Donna Fletcher Crow, Novelist of British History, has written more than 50 books specializing in British Christianity. These books include: The Monastery Murders, clerical mysteries; Lord Danvers Investigates, Victorian true-crime; The Elizabeth and Richard series, literary suspense; and Glastonbury, The Novel of Christian England. She loves research and sharing you-are-there experiences with her readers.
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Donna Fletcher Crow, Novelist of British History
A traveling researcher engages people and places from Britain's past and present, drawing comparisons and contrasts between past and present for today's reader.
By Donna Fletcher Crow ~ October 7, 2020
Autumn is my favorite time of the year—I love the crisp days, the colorful foliage; I love taking walks in crunchy leaves, savoring that special tang to the autumn air; I love celebrating Harvest Festival at church, and handing out candy to our neighborhood spooks for Halloween.
But not this year. Apart from harvest and Halloween parties being locked down due to the Coronavirus, in our area devastating wildfires have turned our sky brown, making eyes...
By Donna Fletcher Crow ~ September 3, 2020
Well, even NASA has delays to their launches, so I shouldn’t have been surprised that mine was delayed. And the thing is—once it happens, it’s all the sweeter for the previous days of frustration. (There must be a life lesson in there somewhere.)
Anyway, I finally have the delight of announcing that Felicity and Antony’s Canadian adventure Against All Fierce Hostility, the Monastery Murders #6, is available in ebook and paperback on all Amazon sites.
The Monastery Murders moves to Canada when Antony is invited to lecture on the British saints who inspired the founding of Toronto and Felicity couriers an ancient manuscript connected with Saint Patrick to monasteries in Montreal and Vancouver. A spectacular train journey across the breadth of...
By Donna Fletcher Crow ~ August 5, 2020
Against all Fierce Hostility, book 6 in my Monastery Murders series, is due for publication later this month. The first new release in this series since 2015--I've been busy doing other things.
The Monastery Murders moves to Canada when Antony is invited to lecture on the British saints who inspired the founding of Toronto and Felicity couriers an ancient manuscript connected with Saint Patrick to monasteries in Montreal and Vancouver. A spectacular train journey across the breadth of the continent carries them even further away from the murder Felicity witnessed in England. Or does it?
The book will available for...
By Donna Fletcher Crow ~ May 26, 2020
Thankfully, the pandemic restrictions are easing for many of us. Good news, indeed. But now we must look at the economic concerns of what it means for millions of people around the world to be out of work, businesses closed, and supply lines interrupted. As the media never tires of warning us, the possibility of a depression looms.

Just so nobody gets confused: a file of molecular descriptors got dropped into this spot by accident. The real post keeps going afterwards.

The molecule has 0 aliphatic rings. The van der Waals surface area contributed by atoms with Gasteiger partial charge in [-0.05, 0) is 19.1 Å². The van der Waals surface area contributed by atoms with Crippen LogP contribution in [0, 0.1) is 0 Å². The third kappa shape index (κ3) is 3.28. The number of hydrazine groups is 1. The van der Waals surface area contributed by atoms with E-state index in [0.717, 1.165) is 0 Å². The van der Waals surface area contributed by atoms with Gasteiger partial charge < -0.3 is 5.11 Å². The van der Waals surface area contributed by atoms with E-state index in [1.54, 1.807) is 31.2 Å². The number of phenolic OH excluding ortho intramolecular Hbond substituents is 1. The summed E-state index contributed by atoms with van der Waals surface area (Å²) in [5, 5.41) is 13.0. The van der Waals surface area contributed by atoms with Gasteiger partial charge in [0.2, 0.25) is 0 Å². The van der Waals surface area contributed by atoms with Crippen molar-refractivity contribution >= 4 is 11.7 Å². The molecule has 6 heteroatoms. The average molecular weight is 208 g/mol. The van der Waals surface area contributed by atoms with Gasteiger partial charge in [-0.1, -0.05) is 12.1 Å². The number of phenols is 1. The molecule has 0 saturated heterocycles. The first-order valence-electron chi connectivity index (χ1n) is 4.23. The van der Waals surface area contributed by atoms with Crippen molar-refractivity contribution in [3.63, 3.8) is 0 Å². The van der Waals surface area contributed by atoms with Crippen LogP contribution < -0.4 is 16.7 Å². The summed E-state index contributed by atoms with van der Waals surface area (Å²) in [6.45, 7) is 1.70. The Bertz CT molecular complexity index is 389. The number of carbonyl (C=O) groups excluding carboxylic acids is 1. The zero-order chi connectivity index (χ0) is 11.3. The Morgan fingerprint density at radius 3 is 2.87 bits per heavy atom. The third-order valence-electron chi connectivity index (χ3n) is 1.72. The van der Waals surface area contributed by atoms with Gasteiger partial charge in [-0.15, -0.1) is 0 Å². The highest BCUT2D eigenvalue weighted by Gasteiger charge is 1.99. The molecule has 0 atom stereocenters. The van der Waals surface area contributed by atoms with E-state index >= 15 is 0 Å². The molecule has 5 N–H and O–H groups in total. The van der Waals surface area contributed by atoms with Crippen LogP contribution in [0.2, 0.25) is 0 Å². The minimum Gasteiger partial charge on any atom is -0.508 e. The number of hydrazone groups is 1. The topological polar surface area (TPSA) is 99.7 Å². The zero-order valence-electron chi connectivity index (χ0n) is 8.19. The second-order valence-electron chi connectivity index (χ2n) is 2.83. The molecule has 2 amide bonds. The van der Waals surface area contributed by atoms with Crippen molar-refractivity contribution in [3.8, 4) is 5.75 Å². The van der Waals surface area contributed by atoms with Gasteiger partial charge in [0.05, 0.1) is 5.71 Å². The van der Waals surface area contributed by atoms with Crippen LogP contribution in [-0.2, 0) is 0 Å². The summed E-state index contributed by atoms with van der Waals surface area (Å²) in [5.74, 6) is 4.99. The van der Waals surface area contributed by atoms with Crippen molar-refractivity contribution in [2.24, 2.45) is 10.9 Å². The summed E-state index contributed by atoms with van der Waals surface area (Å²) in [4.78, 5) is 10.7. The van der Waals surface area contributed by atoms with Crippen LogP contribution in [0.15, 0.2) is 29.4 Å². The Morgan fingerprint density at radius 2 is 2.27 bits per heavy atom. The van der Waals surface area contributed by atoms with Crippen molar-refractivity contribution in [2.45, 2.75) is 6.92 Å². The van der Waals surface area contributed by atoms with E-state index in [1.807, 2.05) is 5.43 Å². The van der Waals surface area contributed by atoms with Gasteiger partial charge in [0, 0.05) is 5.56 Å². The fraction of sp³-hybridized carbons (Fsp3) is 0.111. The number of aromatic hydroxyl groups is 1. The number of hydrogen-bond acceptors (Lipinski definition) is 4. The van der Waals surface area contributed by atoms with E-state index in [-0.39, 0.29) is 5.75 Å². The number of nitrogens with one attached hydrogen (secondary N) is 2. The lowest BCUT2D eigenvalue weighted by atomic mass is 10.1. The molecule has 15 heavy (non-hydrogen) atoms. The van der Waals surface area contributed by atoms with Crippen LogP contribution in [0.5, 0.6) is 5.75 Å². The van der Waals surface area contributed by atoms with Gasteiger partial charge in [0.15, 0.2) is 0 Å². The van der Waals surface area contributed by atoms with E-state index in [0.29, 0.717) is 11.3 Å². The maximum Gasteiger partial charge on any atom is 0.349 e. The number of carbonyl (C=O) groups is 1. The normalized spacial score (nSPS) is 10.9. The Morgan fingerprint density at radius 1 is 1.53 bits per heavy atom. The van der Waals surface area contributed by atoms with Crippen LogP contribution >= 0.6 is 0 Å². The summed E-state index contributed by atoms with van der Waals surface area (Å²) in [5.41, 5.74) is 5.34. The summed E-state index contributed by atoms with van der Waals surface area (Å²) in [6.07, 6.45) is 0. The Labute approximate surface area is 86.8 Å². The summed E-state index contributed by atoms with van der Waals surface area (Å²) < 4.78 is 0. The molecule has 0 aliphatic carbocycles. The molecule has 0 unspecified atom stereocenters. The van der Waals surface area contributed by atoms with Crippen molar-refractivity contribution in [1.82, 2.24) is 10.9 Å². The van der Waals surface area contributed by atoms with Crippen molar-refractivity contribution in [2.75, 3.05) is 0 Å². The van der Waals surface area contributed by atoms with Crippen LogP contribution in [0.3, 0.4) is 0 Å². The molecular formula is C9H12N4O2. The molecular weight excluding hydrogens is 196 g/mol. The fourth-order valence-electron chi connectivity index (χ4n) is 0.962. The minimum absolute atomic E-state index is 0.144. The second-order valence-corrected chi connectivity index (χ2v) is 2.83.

As in my article a few weeks ago on plagues and pandemics, I again turn to literature for guidance and perspective. I recently met with a book club in another state—over Zoom, of course. I asked their members what they were reading and learned many were reading novels set during the Great Depression. 'It is comforting to see how others have handled things,' one lady said. 'Seeing others endure can help us...
By Donna Fletcher Crow ~ March 28, 2020
Now, there’s a cheery topic, if I ever heard one. Actually, though, the thing is that it is good news. I know that many of my readers have heard me say before that the great thing I learned from writing Glastonbury, which covers 1500 years of history, is that, no matter how dark the present may seem, times have always been worse before—and humanity has always survived. And triumphed.
Perhaps in the spirit of “Misery loves company," which was one of my mother’s favorite sayings, and even more appropriately, in tune with the Lenten hymn that begins, “Now let us all with one accord, In...
By Donna Fletcher Crow ~ March 17, 2020
About the year 425
The April countryside slid past the little coracles gliding up the River Boyne. All was a patchwork of every imaginable shade of green, from the forest black of ancient hill junipers to the tinted yellow of newborn shoots of spring wheat. And around every rath and on every hillside, baby lambs bleated, tottering after their mothers. Rocks, trees, and clouds shaded the land with blue, purple, and gray shadows, and Patrick thanked God that he and his fellow missionaries should have arrived at this wonderful season of the renewing of life.
Patrick took a deep breath of the fresh, moist air and shook his head at the wonder that he should be returning here—to the very land where he had been held as captive; to the very people for whom he had labored as a slave for six years. Renewed life, indeed. A time of studying in a monastery in France had kindled his passion to bring the light of Christ to these people who once enslaved him. And here he was back in Ireland on the very eve of Jesus’ victory over death....
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